Reporoa based Murdoch Agricultural Contracting, owned and operated by couple Harry Murdoch and Samantha Parker, started by targeting a niche.
While the local dealer may have a substantial influence on the potential purchase because of service and parts support, there are several other areas that might focus the attention.
Of course, the tractor’s dimensions will always play a part in the eventual choice, but will depend on the row spacing in individual vineyards, or the need to deal with different spacings in multiple blocks. Alongside physical dimensions, it also pays to look at the tractor’s wheelbase (the distance between the front and rear axle centres) and the maximum turning angle of the front axle. In these cases, the former will dictate the overall turning circle, while the latter, typically ranging from 50 to 60 degrees, will influence the ability to emerge from a row and travel down the next, or maybe skip a row or two to get back into work.
So, after deciding that the tractor will “fit” in the vineyard, what other considerations should be looked at before a potential purchase? Given that a typical vineyard tractor will spend a lot of time on power take off (PTO) driven duties like spraying, mulching or topping, it’s worth spending a little time looking at engine characteristics and their relation to PTO speeds.
While manufacturers will talk in mysterious terms, like torque back up, usually expressed as a percentage, this item taken alone only tells part of the story and can be misleading. As an example, let’s look at two 90 horsepower tractors (A or B) that have rated speeds of 2,500 and 2,200 rpm respectively. Tractor A develops 300Nm torque at 1,400rpm, with tractor B developing 350Nm at the same speed. At rated speed, tractor A has a torque value of 200Nm while tractor B shows a value of 320Nm torque. Given that torque back-up is expressed as a percentage of the torque at rated speed to that of maximum torque, Tractor A will be a higher number (200 to 300Nm equates to a 50 percent back up as the tractor drops 1100 rpm). In the case of tractor B (320 to 350Nm equates to only 10 percent as the tractor drops only 800 rpm), so tractor A will have a higher torque back up. Reality tells us that although tractor B exhibits a lower torque back-up, it only loses 30Nm of torque, so is likely to hang on for longer as the engine revs reduce, meaning there is no need to change gear.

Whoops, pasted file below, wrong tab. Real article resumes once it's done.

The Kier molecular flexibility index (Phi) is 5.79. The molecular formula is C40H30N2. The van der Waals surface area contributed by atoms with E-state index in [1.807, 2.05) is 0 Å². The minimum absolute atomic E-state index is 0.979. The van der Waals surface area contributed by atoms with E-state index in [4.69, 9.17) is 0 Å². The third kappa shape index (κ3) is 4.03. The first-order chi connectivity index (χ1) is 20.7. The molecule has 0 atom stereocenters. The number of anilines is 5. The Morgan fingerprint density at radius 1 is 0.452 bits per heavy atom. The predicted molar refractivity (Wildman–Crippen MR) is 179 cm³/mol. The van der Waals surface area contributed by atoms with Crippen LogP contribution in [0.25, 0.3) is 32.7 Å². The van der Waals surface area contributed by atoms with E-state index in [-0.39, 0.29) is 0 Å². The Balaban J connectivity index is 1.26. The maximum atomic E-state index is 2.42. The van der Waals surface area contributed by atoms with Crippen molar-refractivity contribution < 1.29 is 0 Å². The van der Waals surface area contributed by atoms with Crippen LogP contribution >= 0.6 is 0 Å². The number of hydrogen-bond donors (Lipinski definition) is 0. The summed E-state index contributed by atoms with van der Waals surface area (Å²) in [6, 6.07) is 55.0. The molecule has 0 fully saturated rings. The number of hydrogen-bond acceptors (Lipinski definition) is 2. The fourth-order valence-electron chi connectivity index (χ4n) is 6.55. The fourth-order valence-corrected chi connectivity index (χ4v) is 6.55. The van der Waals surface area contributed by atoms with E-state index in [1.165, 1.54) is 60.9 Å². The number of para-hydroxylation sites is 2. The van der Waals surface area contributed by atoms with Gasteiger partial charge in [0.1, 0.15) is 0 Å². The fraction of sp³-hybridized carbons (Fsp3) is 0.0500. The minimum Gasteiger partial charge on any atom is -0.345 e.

Looking at PTO speeds in more detail, its vitally important that the tractor can “hold” the PTO speed irrespective of load, undulating ground or slopes. Not doing so runs the risks of sprayer pump speed dropping resulting in poor atomisation. As PTO speed works at a fixed ratio to engine speed, it is important to choose a tractor that offers PTO speeds at similar engine rpm to that of rated power. Other features to consider are the choice of single or twin PTO speeds (540 or 1000rpm) and economy (E) versions of the same systems. E options allow reduced engine revs for light duty operations, alongside the bonus of reduced engine noise.
Following on from PTO speeds, a wide range of ground speeds or gears is also high on the wish list. While CVT transmissions address the issue by offering stepless speed control, most viticulture tractors still use conventional drive trains. While a base tractor might offer 15 forward speeds, it is more important to understand how many of those speeds lie in the working range of 3-12kph. Upgrades in transmission spec can often double up that offering to 30 forward speeds, or in some cases up to 60 choices. As an example of the need for a wide choice, its worth remembering that a drop from a target speed of 4kph to 3.7kph will result in an over-application of 8 percent, while dropping to 3kph means a 33 percent over-dosing.
Similarly, more intensive operations may want to tackle multiple tasks during each pass though the vineyard, resulting in a need to understand the hydraulic configuration and maximum flow rates of the tractor.
In every case, ensure that the power steering system is run independently of the hydraulic circuits to ensure an adequate flow during manoeuvring. High flow rates will be needed for the likes of trimmers or pruners, particularly if they are used in conjunction with linkage mounter mulchers.
While 50 litres per minute flow will cope with most operations, the option of upgrading to as high as 70L/min should be considered. Also take a look at the configuration of the hydraulic circuit and understand if it is a single, tandem or multiple pump setup. In the case of the former, remember that when a hydraulic spool valve is operated, the oil will take the least line of resistance, meaning adjoining valves might see reduced flows or even total oil starvation. In this case, look for systems that have priority circuits to which key implement functions can be connected. At the same time, consider the likes of centrally mounted valve banks and in-cab joystick controls that will make the fitting and operation of front mounted implements so much easier.